^ Searching and Slap by the Bragaglia Brothers.
I’ve read Bazin, Wollen and Mulvey but one film artist/writer I’ve not happened upon is Anton Giulio Bragaglia. A futurist through and through, Bragaglia published treatises and extolled the wonders of a futurist, avant-garde approach to the arts. He also (in collaboration with his brother Arturo) created Searching and Slap – the primary source of inspiration cited by CSM undergrad Nicomede Talavera. Talavera, who’s currently on his placement year, has just unveiled his first complete collection (a capsule for SS10 consisting of 14 looks).
^ Nicomede Talavera SS10
^ Mel Bochner’s Superficial. Talavera cites Bochner’s work as his starting point for the conception of the shape of his looks.
^ Larry Bell’s 20″ glass cube gave Talavera ideas regarding colour and tone.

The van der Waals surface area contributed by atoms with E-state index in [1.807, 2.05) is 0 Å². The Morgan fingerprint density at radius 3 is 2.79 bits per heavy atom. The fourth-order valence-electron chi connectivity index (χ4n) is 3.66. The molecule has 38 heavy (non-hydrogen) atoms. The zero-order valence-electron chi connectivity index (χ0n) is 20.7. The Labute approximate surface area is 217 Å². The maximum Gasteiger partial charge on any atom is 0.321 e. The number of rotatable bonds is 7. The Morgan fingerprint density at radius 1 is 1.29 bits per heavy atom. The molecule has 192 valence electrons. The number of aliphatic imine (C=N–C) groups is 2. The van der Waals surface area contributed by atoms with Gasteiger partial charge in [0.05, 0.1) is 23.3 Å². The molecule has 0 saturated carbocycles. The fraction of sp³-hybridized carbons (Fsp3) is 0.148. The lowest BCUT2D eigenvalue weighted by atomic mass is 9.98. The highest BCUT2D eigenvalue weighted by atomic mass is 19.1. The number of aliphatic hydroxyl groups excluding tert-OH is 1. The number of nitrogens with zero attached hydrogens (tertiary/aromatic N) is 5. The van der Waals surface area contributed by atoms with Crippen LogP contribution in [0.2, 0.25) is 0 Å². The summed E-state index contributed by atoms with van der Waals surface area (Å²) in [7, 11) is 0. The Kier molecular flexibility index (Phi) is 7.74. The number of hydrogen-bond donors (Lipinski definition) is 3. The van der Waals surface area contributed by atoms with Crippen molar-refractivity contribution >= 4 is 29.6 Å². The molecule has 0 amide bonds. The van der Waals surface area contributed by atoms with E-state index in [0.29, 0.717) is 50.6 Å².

Being somewhat of a cinephile, Talavera had a fan in me even before I viewed his clothing. But, while I was a fan before, I’m verging on obsessive now that I’ve seen the neoprene jackets and bottoms, the smart but not staid nylon shirts and the glimmering tyvek tees which remind me so much of the stars of the 20s silent cinema. While the collection is inspired by the monochrome, Talavera doesn’t stop at the inclusion of black, white and grey exclusively. Rather he incorporates colour gradation which can be seen in the deep pink short-sleeve shirt (a garment which almost mimics the emphasis on process, on the advancement from a to b embodied by one work i.e. the aforementioned Searching and slap).
^ More from Talavera’s debut collection.
But Talavera also returns to the traditional for inspiration, re-working classics to enhance and embellish the conventional e.g. a metallic chainmail short-sleeve sweater in midnight blue. Having been so caught up in all the LFW menswear mayhem, it would’ve been easy to bypass those starting out in the industry for the very first time. Talavera, however, is an artist hard to ignore.
Images from Men’s Rag, Christie’s, Guggenheim, Artnet and Shafe